Tuesday, January 14, 2014

Did home ownership made things worse in the Great Recession?

I have complained several times already that house ownership should not be encouraged by public authorities, mainly because it prevents diversification of risk by households and because there is slim evidence at best that home owners are happier and better contributors to society. It also quite obvious that high ownership rates have contributed to make the last recession worse in the United States. A recent trio of papers studies this last point.

Silvio Rendon and Núria Quella show that higher homeownership rates fed by easy financing lead to higher unemployment rates. This is because homeowners have higher reservation wages through a wealth effect. They find that in the US this has increased the unemployment rate by an incredible 6 percentage points. You may also want to add to this that homeowners are less willing to move for a new job, further increasing the unemployment rate, something the model does not capture.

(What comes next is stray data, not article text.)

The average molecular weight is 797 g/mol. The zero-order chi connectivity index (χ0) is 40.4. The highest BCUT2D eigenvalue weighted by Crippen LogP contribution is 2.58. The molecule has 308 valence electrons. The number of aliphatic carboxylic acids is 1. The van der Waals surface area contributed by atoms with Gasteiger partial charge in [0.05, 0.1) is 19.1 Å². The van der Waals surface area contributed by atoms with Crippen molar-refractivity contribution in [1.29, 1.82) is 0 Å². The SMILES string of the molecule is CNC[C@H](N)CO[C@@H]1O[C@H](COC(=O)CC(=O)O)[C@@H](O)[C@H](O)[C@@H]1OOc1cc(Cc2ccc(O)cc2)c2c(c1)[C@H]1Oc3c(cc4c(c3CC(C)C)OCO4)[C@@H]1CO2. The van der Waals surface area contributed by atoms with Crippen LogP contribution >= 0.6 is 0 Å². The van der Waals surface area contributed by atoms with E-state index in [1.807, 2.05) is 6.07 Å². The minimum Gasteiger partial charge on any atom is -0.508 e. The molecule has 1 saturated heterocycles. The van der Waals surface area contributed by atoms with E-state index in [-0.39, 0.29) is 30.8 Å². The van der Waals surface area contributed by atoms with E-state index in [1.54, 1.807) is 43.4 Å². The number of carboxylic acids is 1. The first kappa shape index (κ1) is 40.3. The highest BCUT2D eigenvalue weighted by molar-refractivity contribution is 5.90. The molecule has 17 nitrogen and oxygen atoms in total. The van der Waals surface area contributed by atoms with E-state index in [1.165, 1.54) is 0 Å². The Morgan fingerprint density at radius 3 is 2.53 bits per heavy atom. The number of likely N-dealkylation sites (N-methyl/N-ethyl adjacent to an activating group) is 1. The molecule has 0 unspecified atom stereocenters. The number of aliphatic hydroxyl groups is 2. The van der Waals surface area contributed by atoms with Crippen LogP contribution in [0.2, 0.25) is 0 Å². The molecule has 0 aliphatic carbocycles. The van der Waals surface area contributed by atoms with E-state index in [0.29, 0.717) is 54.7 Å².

Ahmet Ali Taṣkin and Firat Yaman look at unemployment duration in the US and find that renter stay unemployed the shortest and homeowners the longest, especially those who do not carry mortgages. Following this result, facilitating home financing would lengthen a little unemployment spells and increase the unemployment rate, under the hypothesis that job losing rates are unaffected.

Stijn Baert, Freddy Heylen and Daan Isebaert show that the unemployment spell length depends on the housing tenure situation in Belgium. The homeowners with mortgages exit the fastest, those without mortgages the slowest and renters lie in between. Easier home financing would thus reduce the unemployment rate here, again assuming it does not affect the rate at which people lose jobs. Keep in mind that Belgium is unique in that unemployment insurance benefits can last forever.

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